Marketing is a less complete solution as it involves many moving parts, but I try to add features and components that will help kickstart marketing efforts from the get-go. For example, there is the ability to opt in new app users to a MailChimp list.
Overall, I'm working on the “official” v1 release involving new features like a basic email drip campaign (marketing!), GDPR configuration (confusing!), all new themes (design!), and a different licensing structure (economics!).
Traffic has slowed down a little bit, but that's to be expected. But the visitor-to-customer conversion rate has gone up. I want to spend a bit more time focusing on how to rank higher when it comes to SERPs (Search Engine Result Pages). After all, when one is searching around for something specific like a Rails SaaS template, they're more likely to become a customer.
Lastly, I want to create an all-around amazing and useful product that can grow through word-of-mouth, too, with only a bit of pushing on my side.
If I can continue the current revenue numbers, that would be amazing.
What are the biggest challenges you've faced and obstacles you've overcome? If you had to start over, what would you do differently?
So far almost everything has been quite smooth. The one thing I could have done better was to hold off on announcing some features too soon.
Early on I felt somewhat insecure about the product, and thus felt the need to list that more was “coming soon.” These promises made it a little bit stressful at times; when asked about certain features, I needed to explain how there was no set timeframe just yet. On the other hand, these “pre-announcements” gave me a better idea for the roadmap of Sjabloon, as some specific features were asked about more often than others.
Have you found anything particularly helpful or advantageous?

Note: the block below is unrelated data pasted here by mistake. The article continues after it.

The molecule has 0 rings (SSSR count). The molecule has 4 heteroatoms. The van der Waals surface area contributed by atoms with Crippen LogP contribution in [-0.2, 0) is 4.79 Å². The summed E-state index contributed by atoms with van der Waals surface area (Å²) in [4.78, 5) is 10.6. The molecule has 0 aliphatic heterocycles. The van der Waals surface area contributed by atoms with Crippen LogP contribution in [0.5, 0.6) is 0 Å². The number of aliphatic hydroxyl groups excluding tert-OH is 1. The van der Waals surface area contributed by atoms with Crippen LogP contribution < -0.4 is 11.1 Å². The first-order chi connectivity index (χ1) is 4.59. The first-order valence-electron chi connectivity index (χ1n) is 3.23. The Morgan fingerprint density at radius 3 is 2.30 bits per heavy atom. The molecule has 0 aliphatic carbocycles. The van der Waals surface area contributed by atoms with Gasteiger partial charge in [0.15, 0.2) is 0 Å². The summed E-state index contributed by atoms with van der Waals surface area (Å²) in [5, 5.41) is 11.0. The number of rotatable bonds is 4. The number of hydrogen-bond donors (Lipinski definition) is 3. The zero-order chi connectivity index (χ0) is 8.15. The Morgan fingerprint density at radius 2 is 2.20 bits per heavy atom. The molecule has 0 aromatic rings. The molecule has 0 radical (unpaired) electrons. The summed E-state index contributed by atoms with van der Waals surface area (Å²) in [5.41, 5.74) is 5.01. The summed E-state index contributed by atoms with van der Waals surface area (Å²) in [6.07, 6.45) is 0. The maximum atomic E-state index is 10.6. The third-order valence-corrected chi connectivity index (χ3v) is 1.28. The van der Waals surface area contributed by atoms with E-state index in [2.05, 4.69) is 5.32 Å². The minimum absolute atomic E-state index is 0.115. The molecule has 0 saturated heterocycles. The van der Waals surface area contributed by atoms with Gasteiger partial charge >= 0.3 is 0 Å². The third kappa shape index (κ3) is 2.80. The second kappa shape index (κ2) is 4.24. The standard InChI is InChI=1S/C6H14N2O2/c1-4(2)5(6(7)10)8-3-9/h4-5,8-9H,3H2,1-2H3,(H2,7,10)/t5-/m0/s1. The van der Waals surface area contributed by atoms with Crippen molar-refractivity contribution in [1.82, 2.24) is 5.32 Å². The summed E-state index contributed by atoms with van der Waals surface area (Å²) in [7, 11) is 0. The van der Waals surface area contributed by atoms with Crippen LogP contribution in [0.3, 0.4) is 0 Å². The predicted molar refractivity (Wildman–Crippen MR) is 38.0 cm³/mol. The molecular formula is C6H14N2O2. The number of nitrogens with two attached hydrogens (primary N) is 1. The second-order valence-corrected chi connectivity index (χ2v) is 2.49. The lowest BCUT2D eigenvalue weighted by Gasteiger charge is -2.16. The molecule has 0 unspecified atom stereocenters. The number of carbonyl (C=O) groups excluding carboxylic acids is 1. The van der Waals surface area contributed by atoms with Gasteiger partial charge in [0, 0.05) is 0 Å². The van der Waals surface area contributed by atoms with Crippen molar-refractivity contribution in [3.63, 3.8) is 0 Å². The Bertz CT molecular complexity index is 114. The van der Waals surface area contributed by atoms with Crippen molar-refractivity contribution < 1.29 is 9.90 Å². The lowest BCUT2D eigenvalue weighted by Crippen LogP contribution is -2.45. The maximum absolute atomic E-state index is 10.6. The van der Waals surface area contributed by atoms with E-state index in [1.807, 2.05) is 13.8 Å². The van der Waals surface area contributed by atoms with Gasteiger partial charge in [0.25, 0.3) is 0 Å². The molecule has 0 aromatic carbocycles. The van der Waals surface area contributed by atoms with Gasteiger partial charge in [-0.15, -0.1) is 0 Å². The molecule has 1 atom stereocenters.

Be a minimalist maker. Learn to focus. Remove all distractions. Use the tools you have and know really well. Learn something new only when you need it. Introduce a new tool only if it can replace something and do the job better. Don't work too much––you are not your job. Go out, exercise, and get enough sleep.
What's your advice for indie hackers who are just starting out?
A few things:
This has been said before, but stop reading Twitter, Reddit, and books, and don’t just dream about running a product. Put in the real work if you really want to run your own product.
Don't make your first product a big SaaS product. Make something small but valuable with your current skills. Sell that for a fair price. You will learn so much by talking to your customers and thus can iterate faster. I've written about that on IndieHackers before, too.
Next, skip all the fluff. Leave all of your perfectly crafted skills and best practices at the door. Test-driven development? No. Pixel-perfect design? Nah. Advanced email drip campaign? Nope. Your paying customers don't care about your beautiful abstracted written code or your admin area where you can refund customers or whatever fancy thing you could build. Focus on the customer's pain points first and foremost.
Don't just scratch your own itch if you want to build a business. Look around you. Period.
Lastly, about productivity: it's not just about “skipping everything else but the core” to ship fast, but also skipping any distractions while working. That means having only one task at hand and no other distractions in the form of notifications from social media or email, your phone or other people. Immersing yourself in one task is the only productivity tip (“hack”) you need. When was the last time you were 100% focused on just one thing, for a solid two hours?
Where can we go to learn more?
—, Founder of Sjabloon